What about the OLAP systems? The main idea is to sequentially scan big tables and join them together. For joining full tables you cannot take advantage of the indexes (mathematically, index join works only for subsets of the tables) and the best option for joining is hash join, which should be done completely in memory. If there’s not enough memory, your query will spill part of the hash table to the HDD and scan one of the joining tables multiple times, but eventually all the operations would create only sequential IO workload.
Imagine the use of storage solution here. You’re joining 10TB fact table with a set of dimensions, how can the storage help you? You don’t need to move anything between tiers because you access all of the source tables only once and unlikely you would immediately run the same query for the second time. It will even get on your way for both MPP and Hadoop, because both these systems would have the storage as shared resource, which would put a huge pressure on the storage (thousands of parallel session) and would cause storage saturation and thus low performance. This is why storage solutions are not recommended for parallel systems.
Knowing this, let’s return to the original topic, online data warehouse.
The business requirement here is to get the data from source systems faster and have more frequent updates of data marts and reports. How this can be achieved? You best friend would be CDC (Change Data Capture), that would allow you extract the data from source systems with almost no delay. This is very good for reducing the ETL pressure on the source systems. But here is what we will see on DWH side: the smaller batches of the data you are loading, the lower would be your data loading bandwidth. All of the DWH solutions are designed for batch loading of the data. To overcome this problem you would come out with the optimization – adding index to the tables being replicated with CDC. Using the index and micro-batches you are ready to keep up with the amount of data coming to your system. But what really happens here? You are using indexes, loading small number of records and making index lookups and single page data updates. And this is exactly the workload of OLTP system, not OLAP one. You are creating random IO workload on your DWH platform, which is optimized for OLAP workload and thus runs on DAS with traditional spindles.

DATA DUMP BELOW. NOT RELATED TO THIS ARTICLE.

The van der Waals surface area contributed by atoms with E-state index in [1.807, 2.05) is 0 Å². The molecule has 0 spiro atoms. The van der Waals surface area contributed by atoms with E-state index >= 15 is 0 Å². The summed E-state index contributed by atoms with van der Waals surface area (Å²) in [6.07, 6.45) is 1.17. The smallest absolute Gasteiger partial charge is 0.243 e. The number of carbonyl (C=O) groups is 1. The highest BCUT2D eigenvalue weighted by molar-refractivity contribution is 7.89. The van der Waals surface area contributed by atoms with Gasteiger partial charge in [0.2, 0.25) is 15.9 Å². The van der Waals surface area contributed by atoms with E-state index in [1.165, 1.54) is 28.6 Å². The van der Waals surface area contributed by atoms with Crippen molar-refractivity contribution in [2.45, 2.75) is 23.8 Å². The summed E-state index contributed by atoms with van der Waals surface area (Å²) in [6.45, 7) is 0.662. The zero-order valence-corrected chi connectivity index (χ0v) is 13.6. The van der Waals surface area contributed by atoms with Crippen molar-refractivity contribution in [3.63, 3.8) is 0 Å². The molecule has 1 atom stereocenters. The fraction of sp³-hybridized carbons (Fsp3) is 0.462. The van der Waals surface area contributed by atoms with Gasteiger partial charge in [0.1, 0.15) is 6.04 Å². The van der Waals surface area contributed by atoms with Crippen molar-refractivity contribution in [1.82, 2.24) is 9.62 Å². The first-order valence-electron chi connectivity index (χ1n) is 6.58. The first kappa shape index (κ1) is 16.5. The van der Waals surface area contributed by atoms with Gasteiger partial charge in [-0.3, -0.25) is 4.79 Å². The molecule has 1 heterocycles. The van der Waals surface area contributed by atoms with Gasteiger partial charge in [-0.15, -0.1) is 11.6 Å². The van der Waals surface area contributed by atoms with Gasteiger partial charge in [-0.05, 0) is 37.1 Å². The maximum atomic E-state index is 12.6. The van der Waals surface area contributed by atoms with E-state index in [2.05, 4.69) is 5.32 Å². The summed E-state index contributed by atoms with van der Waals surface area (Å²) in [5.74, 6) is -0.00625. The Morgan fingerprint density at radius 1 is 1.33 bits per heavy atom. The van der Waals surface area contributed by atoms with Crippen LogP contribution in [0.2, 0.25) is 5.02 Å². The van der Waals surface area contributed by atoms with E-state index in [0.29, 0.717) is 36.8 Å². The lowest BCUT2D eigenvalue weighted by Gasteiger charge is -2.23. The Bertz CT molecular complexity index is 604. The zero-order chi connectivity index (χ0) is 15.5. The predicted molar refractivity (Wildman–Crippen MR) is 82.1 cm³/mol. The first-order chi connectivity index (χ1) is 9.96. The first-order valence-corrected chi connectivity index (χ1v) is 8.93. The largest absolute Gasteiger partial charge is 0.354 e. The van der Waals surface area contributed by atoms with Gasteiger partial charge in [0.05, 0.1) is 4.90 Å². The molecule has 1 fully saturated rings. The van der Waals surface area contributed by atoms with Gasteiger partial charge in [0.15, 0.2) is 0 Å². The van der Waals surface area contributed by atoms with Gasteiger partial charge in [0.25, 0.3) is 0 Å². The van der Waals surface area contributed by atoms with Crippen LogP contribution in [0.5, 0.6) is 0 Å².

Next step is to see your system at a bigger scale. You are loading changes from the source systems in micro batches and applying them online to your DWH. This means that you are literally replicating the workload of all the source systems on your DWH platform to have the actual data. But do you really think this is possible? DWH platforms are not designed for OLTP workload, and you are trying to make them run the same workload as the workload of all your OLTP systems together. This is why there is no such thing as online data warehouse.
Online data warehouse cannot be built solely on MPP or Hadoop platform. You need to combine a number of approaches together. DWH is the system designed for daily data loads and daily ETL, and it should work only like this. There are a big number of online systems that would allow you to have real-time data ingestion and real-time report updates. For instance, you might consider something like Lambda architecture with real-time part running on Apache Storm or Apache Spark Streaming and batch part running on MPP or Hadoop. This would be a good solution and it would solve your problem with near real time data availability.
Twenty years ago you might think that to solve any data-related problem it is enough to use DBMS. Ten years ago you might start to doubt about it given the volume of data you are working with, and introduce MPP. Five years ago you already knew that there are a bunch of NoSQL solutions that could solve your specific data processing needs much easier than DBMS or MPP solution. And now you should finally come to understanding that many modern problems of data processing cannot be solved with traditional approaches that are 10 or even 20 years old, and you just cannot avoid using modern systems and modern architectures.